Comet Dust In the Laboratory

Dr. Scott Messenger of Washington University, Saint Louis, MO

"Comet Dust In the Laboratory", an illustrated lecture by Dr. Scott Messenger of Washington University, will be featured at the August meeting of the St. Louis Astronomical Society. The meeting will begin at 7:30 PM Friday, August 17, in McDonnell Hall, Room 162, on the Washington University campus. McDonnell Hall is accessible from Forsyth Boulevard via Houston Way. The presentation, cosponsored by NASA's Missouri Space Grant Consortium, is open to the public free of charge.

For the past twenty years, NASA has collected interplanetary dust in the stratosphere, using high altitude research aircraft. These particles are from comets and asteroids. They preserve primitive solar system materials, and even some materials created over 4.8 billion years ago, before the Sun and Earth were formed. Recent models now suggest that it may be possible to collect dust from several comets that cross the Earth's orbit. Dr. Messenger will talk about the study of this extraterrestrial material, and what we can learn from it about the origin of the solar system.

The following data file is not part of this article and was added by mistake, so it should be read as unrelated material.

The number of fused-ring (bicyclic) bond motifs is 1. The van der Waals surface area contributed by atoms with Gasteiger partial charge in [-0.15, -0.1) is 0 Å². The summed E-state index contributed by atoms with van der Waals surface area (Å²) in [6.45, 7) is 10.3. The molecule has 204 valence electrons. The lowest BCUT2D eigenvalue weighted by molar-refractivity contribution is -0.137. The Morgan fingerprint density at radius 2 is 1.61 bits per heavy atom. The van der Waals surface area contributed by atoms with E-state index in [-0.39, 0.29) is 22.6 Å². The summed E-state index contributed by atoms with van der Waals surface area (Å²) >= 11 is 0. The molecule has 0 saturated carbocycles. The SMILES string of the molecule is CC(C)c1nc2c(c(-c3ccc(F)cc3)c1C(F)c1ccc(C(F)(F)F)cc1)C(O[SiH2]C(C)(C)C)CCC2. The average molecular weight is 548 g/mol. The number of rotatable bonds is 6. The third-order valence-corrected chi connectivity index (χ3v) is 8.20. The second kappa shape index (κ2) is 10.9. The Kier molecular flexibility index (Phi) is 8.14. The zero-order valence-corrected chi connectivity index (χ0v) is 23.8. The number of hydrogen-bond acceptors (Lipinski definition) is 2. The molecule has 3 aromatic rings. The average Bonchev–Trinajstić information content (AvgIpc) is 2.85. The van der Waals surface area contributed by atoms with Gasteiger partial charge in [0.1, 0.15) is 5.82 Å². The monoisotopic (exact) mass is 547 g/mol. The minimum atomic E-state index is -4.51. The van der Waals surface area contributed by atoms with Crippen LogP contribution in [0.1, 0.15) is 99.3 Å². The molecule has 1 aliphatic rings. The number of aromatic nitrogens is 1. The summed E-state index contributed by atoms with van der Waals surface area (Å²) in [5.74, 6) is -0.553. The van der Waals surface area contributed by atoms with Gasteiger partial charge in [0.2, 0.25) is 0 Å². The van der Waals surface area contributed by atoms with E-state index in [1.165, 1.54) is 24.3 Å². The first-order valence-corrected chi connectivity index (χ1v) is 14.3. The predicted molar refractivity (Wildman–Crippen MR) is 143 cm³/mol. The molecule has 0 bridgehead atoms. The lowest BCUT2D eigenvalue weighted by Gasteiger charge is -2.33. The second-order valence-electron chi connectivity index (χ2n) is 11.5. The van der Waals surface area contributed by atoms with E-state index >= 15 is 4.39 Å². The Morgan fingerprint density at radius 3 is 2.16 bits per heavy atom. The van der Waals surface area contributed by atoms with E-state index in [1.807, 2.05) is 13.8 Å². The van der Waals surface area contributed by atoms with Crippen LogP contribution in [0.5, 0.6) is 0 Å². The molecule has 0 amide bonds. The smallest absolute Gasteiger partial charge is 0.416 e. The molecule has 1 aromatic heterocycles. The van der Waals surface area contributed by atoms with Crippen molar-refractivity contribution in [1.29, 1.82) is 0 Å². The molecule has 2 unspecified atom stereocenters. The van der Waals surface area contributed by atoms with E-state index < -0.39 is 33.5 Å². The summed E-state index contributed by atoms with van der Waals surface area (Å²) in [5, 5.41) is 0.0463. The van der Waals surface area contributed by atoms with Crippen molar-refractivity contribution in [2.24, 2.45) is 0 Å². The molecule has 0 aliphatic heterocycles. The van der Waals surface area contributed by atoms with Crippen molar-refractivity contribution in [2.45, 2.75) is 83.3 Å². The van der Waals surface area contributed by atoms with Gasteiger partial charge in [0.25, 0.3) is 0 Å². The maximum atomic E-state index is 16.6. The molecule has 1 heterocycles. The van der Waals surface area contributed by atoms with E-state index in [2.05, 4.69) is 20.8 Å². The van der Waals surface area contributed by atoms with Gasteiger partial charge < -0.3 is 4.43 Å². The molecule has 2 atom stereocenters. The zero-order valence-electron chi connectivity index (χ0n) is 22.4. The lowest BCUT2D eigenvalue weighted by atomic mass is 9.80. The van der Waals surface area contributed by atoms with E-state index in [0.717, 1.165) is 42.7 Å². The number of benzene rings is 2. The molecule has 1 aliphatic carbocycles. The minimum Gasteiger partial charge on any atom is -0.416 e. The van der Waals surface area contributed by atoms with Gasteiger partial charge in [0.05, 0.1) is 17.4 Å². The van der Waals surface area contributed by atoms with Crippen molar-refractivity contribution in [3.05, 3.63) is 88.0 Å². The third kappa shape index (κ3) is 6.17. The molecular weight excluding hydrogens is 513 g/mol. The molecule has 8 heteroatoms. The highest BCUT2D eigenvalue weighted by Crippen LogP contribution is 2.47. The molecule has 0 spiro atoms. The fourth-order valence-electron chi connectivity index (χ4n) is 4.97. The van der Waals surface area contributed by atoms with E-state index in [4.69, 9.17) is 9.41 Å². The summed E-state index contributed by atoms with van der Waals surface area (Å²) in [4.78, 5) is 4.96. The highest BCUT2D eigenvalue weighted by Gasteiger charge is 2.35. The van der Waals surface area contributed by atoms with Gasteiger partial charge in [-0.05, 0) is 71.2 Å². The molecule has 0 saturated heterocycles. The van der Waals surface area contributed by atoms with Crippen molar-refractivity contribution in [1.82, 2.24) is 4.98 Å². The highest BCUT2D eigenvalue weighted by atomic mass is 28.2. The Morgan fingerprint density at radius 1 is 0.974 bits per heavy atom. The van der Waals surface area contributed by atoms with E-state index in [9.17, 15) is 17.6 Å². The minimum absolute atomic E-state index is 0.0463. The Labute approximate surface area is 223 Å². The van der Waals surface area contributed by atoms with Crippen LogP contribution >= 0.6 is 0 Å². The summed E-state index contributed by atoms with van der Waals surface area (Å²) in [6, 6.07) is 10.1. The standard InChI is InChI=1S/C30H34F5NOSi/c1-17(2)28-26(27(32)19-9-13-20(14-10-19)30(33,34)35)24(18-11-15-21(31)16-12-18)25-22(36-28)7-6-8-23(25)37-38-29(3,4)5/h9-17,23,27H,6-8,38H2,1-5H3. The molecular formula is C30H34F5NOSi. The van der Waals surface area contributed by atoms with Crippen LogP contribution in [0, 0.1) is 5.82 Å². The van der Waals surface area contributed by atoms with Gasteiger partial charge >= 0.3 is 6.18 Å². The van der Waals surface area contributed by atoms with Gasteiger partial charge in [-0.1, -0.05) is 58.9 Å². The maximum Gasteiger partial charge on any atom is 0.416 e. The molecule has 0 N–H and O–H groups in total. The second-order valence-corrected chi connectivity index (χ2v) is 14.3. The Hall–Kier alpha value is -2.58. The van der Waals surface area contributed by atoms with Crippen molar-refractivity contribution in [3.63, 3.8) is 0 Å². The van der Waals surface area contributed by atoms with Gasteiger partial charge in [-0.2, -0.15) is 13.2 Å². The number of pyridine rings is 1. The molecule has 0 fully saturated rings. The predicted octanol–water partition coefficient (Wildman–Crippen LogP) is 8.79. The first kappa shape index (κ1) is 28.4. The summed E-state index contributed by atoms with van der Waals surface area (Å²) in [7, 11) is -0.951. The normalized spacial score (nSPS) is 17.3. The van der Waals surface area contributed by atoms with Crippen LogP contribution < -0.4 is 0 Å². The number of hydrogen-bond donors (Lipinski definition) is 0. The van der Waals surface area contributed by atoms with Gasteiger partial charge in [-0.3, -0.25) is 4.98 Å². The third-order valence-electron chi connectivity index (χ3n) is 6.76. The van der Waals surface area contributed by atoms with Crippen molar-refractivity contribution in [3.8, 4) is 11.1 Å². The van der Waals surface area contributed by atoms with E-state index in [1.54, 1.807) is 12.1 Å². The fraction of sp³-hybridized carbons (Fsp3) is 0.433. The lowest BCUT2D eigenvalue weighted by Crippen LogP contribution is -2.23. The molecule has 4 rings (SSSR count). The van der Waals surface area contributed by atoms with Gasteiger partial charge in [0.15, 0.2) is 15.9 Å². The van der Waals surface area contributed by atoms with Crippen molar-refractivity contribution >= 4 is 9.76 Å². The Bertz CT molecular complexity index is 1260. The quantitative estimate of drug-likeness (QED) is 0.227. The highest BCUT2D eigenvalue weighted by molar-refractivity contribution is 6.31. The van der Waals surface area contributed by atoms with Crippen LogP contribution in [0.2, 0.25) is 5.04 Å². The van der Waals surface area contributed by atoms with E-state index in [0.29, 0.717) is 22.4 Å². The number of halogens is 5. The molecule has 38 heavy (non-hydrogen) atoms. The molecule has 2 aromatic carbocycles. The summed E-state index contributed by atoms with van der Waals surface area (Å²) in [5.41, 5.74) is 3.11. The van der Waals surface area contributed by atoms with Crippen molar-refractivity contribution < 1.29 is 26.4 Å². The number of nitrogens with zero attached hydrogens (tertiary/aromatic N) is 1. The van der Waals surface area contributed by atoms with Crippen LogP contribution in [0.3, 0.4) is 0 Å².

Dr. Scott Messenger is a Senior Research Scientist in the Department of Physics at Washington University in Saint Louis. He received his Doctorate from Washington University in 1997, worked as a National Research Council Post-Doctoral Research Associate in Washington, D.C., and returned to Washington University in 1999.. His research interests center on the microscopic study of extraterrestrial materials, particularly of space dust.

For more information about Dr. Scott Messenger, click here.